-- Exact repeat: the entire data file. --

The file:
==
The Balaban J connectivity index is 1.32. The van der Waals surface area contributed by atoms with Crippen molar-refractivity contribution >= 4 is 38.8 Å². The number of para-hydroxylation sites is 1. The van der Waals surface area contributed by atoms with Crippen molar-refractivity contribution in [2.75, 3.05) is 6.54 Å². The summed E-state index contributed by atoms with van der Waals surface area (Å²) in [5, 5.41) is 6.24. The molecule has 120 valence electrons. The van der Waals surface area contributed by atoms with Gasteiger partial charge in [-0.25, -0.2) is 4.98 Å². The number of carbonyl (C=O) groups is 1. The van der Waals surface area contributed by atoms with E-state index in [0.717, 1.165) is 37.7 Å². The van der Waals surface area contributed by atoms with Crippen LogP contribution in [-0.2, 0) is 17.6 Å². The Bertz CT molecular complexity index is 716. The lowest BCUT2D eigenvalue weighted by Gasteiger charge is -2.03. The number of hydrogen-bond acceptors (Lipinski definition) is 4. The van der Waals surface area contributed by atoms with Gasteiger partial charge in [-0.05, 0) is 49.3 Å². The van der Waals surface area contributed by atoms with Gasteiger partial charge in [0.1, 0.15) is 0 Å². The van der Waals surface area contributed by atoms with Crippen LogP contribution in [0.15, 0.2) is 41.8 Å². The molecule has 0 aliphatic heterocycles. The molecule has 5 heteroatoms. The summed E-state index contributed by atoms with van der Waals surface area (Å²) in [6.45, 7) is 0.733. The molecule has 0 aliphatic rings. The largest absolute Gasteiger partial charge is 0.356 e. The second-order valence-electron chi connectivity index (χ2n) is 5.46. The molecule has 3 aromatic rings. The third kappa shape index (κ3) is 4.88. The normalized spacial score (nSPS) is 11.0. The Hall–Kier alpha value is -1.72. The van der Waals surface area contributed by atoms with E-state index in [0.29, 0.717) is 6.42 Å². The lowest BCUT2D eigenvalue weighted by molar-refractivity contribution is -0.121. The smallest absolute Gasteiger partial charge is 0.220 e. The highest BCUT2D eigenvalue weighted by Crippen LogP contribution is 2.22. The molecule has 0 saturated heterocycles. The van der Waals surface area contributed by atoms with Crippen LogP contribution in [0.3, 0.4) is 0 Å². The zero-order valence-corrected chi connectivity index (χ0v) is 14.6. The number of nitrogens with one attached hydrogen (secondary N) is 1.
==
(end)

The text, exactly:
The Balaban J connectivity index is 1.32. The van der Waals surface area contributed by atoms with Crippen molar-refractivity contribution >= 4 is 38.8 Å². The number of para-hydroxylation sites is 1. The van der Waals surface area contributed by atoms with Crippen molar-refractivity contribution in [2.75, 3.05) is 6.54 Å². The summed E-state index contributed by atoms with van der Waals surface area (Å²) in [5, 5.41) is 6.24. The molecule has 120 valence electrons. The van der Waals surface area contributed by atoms with Gasteiger partial charge in [-0.25, -0.2) is 4.98 Å². The number of carbonyl (C=O) groups is 1. The van der Waals surface area contributed by atoms with E-state index in [0.717, 1.165) is 37.7 Å². The van der Waals surface area contributed by atoms with Crippen LogP contribution in [-0.2, 0) is 17.6 Å². The Bertz CT molecular complexity index is 716. The lowest BCUT2D eigenvalue weighted by Gasteiger charge is -2.03. The number of hydrogen-bond acceptors (Lipinski definition) is 4. The van der Waals surface area contributed by atoms with Gasteiger partial charge in [-0.05, 0) is 49.3 Å². The van der Waals surface area contributed by atoms with Gasteiger partial charge in [0.1, 0.15) is 0 Å². The van der Waals surface area contributed by atoms with Crippen LogP contribution in [0.15, 0.2) is 41.8 Å². The molecule has 0 aliphatic heterocycles. The molecule has 5 heteroatoms. The summed E-state index contributed by atoms with van der Waals surface area (Å²) in [6.45, 7) is 0.733. The molecule has 0 aliphatic rings. The largest absolute Gasteiger partial charge is 0.356 e. The second-order valence-electron chi connectivity index (χ2n) is 5.46. The molecule has 3 aromatic rings. The third kappa shape index (κ3) is 4.88. The normalized spacial score (nSPS) is 11.0. The Hall–Kier alpha value is -1.72. The van der Waals surface area contributed by atoms with E-state index in [0.29, 0.717) is 6.42 Å². The lowest BCUT2D eigenvalue weighted by molar-refractivity contribution is -0.121. The smallest absolute Gasteiger partial charge is 0.220 e. The highest BCUT2D eigenvalue weighted by Crippen LogP contribution is 2.22. The molecule has 0 saturated heterocycles. The van der Waals surface area contributed by atoms with Crippen LogP contribution in [0.3, 0.4) is 0 Å². The zero-order valence-corrected chi connectivity index (χ0v) is 14.6. The number of nitrogens with one attached hydrogen (secondary N) is 1.